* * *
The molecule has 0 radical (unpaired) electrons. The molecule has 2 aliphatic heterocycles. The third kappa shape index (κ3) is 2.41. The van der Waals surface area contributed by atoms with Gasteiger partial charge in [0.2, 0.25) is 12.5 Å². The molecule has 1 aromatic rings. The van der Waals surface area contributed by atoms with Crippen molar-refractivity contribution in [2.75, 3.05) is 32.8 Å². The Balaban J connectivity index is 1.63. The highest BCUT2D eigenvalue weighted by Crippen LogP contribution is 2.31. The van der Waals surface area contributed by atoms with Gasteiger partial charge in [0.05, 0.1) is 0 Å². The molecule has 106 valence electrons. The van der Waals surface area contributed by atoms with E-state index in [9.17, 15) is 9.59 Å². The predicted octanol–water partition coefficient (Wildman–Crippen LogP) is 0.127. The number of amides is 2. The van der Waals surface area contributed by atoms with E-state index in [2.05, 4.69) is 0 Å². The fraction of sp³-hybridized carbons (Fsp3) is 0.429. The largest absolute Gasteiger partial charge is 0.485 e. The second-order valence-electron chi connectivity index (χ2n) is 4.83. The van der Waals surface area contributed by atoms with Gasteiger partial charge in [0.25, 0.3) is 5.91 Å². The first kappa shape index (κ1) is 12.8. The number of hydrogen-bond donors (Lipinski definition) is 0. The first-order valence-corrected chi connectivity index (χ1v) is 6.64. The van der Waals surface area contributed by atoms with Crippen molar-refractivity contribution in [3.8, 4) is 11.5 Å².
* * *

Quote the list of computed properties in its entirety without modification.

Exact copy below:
The molecule has 0 radical (unpaired) electrons. The molecule has 2 aliphatic heterocycles. The third kappa shape index (κ3) is 2.41. The van der Waals surface area contributed by atoms with Gasteiger partial charge in [0.2, 0.25) is 12.5 Å². The molecule has 1 aromatic rings. The van der Waals surface area contributed by atoms with Crippen molar-refractivity contribution in [2.75, 3.05) is 32.8 Å². The Balaban J connectivity index is 1.63. The highest BCUT2D eigenvalue weighted by Crippen LogP contribution is 2.31. The van der Waals surface area contributed by atoms with Gasteiger partial charge in [0.05, 0.1) is 0 Å². The molecule has 106 valence electrons. The van der Waals surface area contributed by atoms with E-state index in [9.17, 15) is 9.59 Å². The predicted octanol–water partition coefficient (Wildman–Crippen LogP) is 0.127. The number of amides is 2. The van der Waals surface area contributed by atoms with E-state index in [2.05, 4.69) is 0 Å². The fraction of sp³-hybridized carbons (Fsp3) is 0.429. The largest absolute Gasteiger partial charge is 0.485 e. The second-order valence-electron chi connectivity index (χ2n) is 4.83. The van der Waals surface area contributed by atoms with Gasteiger partial charge in [0.25, 0.3) is 5.91 Å². The first kappa shape index (κ1) is 12.8. The number of hydrogen-bond donors (Lipinski definition) is 0. The first-order valence-corrected chi connectivity index (χ1v) is 6.64. The van der Waals surface area contributed by atoms with Crippen molar-refractivity contribution in [3.8, 4) is 11.5 Å².